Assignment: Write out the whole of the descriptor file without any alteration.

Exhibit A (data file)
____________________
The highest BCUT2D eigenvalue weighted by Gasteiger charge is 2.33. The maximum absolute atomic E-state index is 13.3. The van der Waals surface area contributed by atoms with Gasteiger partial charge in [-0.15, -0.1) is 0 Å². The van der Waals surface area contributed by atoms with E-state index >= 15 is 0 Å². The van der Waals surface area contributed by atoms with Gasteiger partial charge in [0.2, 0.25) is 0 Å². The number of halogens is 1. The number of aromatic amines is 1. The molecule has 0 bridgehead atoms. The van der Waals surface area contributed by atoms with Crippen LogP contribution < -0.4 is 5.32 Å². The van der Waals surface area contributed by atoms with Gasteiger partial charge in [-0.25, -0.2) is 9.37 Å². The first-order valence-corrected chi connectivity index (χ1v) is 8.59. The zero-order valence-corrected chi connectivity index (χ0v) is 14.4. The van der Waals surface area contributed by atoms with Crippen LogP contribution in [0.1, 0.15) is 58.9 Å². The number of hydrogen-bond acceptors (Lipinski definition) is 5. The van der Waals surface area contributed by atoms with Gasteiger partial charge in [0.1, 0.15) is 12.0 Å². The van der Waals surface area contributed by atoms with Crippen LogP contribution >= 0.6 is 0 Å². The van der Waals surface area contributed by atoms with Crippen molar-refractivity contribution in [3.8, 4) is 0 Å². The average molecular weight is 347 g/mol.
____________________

The highest BCUT2D eigenvalue weighted by Gasteiger charge is 2.33. The maximum absolute atomic E-state index is 13.3. The van der Waals surface area contributed by atoms with Gasteiger partial charge in [-0.15, -0.1) is 0 Å². The van der Waals surface area contributed by atoms with E-state index >= 15 is 0 Å². The van der Waals surface area contributed by atoms with Gasteiger partial charge in [0.2, 0.25) is 0 Å². The number of halogens is 1. The number of aromatic amines is 1. The molecule has 0 bridgehead atoms. The van der Waals surface area contributed by atoms with Crippen LogP contribution < -0.4 is 5.32 Å². The van der Waals surface area contributed by atoms with Gasteiger partial charge in [-0.25, -0.2) is 9.37 Å². The first-order valence-corrected chi connectivity index (χ1v) is 8.59. The zero-order valence-corrected chi connectivity index (χ0v) is 14.4. The van der Waals surface area contributed by atoms with Crippen LogP contribution in [0.1, 0.15) is 58.9 Å². The number of hydrogen-bond acceptors (Lipinski definition) is 5. The van der Waals surface area contributed by atoms with Gasteiger partial charge in [0.1, 0.15) is 12.0 Å². The van der Waals surface area contributed by atoms with Crippen LogP contribution >= 0.6 is 0 Å². The van der Waals surface area contributed by atoms with Crippen molar-refractivity contribution in [3.8, 4) is 0 Å². The average molecular weight is 347 g/mol.